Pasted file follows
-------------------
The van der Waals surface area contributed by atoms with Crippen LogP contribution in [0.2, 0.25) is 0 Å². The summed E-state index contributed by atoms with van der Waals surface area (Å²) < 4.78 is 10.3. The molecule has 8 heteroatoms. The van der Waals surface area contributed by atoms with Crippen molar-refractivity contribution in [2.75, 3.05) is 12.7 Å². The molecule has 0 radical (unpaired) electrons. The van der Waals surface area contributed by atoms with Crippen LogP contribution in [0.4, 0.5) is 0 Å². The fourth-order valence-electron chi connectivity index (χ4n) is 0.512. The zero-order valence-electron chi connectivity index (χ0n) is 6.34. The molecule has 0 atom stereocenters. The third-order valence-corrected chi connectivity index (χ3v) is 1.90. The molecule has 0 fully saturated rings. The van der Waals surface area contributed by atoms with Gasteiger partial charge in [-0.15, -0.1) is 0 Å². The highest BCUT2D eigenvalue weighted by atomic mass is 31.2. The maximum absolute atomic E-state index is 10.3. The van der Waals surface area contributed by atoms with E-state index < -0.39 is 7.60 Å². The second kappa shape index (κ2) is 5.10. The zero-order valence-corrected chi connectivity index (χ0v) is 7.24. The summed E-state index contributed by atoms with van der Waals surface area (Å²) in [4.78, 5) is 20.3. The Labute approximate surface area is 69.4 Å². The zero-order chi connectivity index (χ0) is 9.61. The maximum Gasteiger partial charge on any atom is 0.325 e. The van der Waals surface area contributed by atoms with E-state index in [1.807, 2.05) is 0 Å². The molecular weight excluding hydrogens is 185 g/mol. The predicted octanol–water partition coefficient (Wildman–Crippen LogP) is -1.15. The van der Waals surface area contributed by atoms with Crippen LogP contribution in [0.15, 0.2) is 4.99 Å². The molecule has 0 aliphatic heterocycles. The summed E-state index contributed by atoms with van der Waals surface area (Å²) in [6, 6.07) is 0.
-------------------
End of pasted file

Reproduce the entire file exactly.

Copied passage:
The van der Waals surface area contributed by atoms with Crippen LogP contribution in [0.2, 0.25) is 0 Å². The summed E-state index contributed by atoms with van der Waals surface area (Å²) < 4.78 is 10.3. The molecule has 8 heteroatoms. The van der Waals surface area contributed by atoms with Crippen molar-refractivity contribution in [2.75, 3.05) is 12.7 Å². The molecule has 0 radical (unpaired) electrons. The van der Waals surface area contributed by atoms with Crippen LogP contribution in [0.4, 0.5) is 0 Å². The fourth-order valence-electron chi connectivity index (χ4n) is 0.512. The zero-order valence-electron chi connectivity index (χ0n) is 6.34. The molecule has 0 atom stereocenters. The third-order valence-corrected chi connectivity index (χ3v) is 1.90. The molecule has 0 fully saturated rings. The van der Waals surface area contributed by atoms with Gasteiger partial charge in [-0.15, -0.1) is 0 Å². The highest BCUT2D eigenvalue weighted by atomic mass is 31.2. The maximum absolute atomic E-state index is 10.3. The van der Waals surface area contributed by atoms with E-state index < -0.39 is 7.60 Å². The second kappa shape index (κ2) is 5.10. The zero-order valence-corrected chi connectivity index (χ0v) is 7.24. The summed E-state index contributed by atoms with van der Waals surface area (Å²) in [4.78, 5) is 20.3. The Labute approximate surface area is 69.4 Å². The zero-order chi connectivity index (χ0) is 9.61. The maximum Gasteiger partial charge on any atom is 0.325 e. The van der Waals surface area contributed by atoms with E-state index in [1.807, 2.05) is 0 Å². The molecular weight excluding hydrogens is 185 g/mol. The predicted octanol–water partition coefficient (Wildman–Crippen LogP) is -1.15. The van der Waals surface area contributed by atoms with Crippen LogP contribution in [0.15, 0.2) is 4.99 Å². The molecule has 0 aliphatic heterocycles. The summed E-state index contributed by atoms with van der Waals surface area (Å²) in [6, 6.07) is 0.